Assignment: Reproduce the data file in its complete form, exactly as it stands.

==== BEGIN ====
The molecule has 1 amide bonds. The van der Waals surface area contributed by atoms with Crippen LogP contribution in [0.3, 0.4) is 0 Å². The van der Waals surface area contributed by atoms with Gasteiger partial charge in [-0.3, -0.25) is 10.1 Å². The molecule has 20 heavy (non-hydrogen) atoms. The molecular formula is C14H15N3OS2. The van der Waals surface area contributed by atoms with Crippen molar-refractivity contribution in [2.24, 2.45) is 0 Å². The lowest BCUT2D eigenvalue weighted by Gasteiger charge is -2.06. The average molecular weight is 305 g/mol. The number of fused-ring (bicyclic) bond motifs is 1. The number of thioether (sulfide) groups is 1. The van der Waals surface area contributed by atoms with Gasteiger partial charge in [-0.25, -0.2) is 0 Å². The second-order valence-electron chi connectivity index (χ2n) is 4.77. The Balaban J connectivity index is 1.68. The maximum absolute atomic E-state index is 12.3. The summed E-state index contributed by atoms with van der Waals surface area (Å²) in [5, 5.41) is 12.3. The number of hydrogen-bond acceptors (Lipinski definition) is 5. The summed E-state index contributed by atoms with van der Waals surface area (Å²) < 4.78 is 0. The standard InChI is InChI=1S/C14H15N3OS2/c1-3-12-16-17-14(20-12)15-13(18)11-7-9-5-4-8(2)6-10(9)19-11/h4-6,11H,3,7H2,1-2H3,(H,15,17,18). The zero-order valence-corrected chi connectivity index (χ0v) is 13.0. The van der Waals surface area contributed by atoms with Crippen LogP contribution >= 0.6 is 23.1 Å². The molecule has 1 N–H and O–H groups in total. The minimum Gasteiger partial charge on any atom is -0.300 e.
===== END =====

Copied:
The molecule has 1 amide bonds. The van der Waals surface area contributed by atoms with Crippen LogP contribution in [0.3, 0.4) is 0 Å². The van der Waals surface area contributed by atoms with Gasteiger partial charge in [-0.3, -0.25) is 10.1 Å². The molecule has 20 heavy (non-hydrogen) atoms. The molecular formula is C14H15N3OS2. The van der Waals surface area contributed by atoms with Crippen molar-refractivity contribution in [2.24, 2.45) is 0 Å². The lowest BCUT2D eigenvalue weighted by Gasteiger charge is -2.06. The average molecular weight is 305 g/mol. The number of fused-ring (bicyclic) bond motifs is 1. The number of thioether (sulfide) groups is 1. The van der Waals surface area contributed by atoms with Gasteiger partial charge in [-0.25, -0.2) is 0 Å². The second-order valence-electron chi connectivity index (χ2n) is 4.77. The Balaban J connectivity index is 1.68. The maximum absolute atomic E-state index is 12.3. The summed E-state index contributed by atoms with van der Waals surface area (Å²) in [5, 5.41) is 12.3. The number of hydrogen-bond acceptors (Lipinski definition) is 5. The summed E-state index contributed by atoms with van der Waals surface area (Å²) < 4.78 is 0. The standard InChI is InChI=1S/C14H15N3OS2/c1-3-12-16-17-14(20-12)15-13(18)11-7-9-5-4-8(2)6-10(9)19-11/h4-6,11H,3,7H2,1-2H3,(H,15,17,18). The zero-order valence-corrected chi connectivity index (χ0v) is 13.0. The van der Waals surface area contributed by atoms with Crippen LogP contribution >= 0.6 is 23.1 Å². The molecule has 1 N–H and O–H groups in total. The minimum Gasteiger partial charge on any atom is -0.300 e.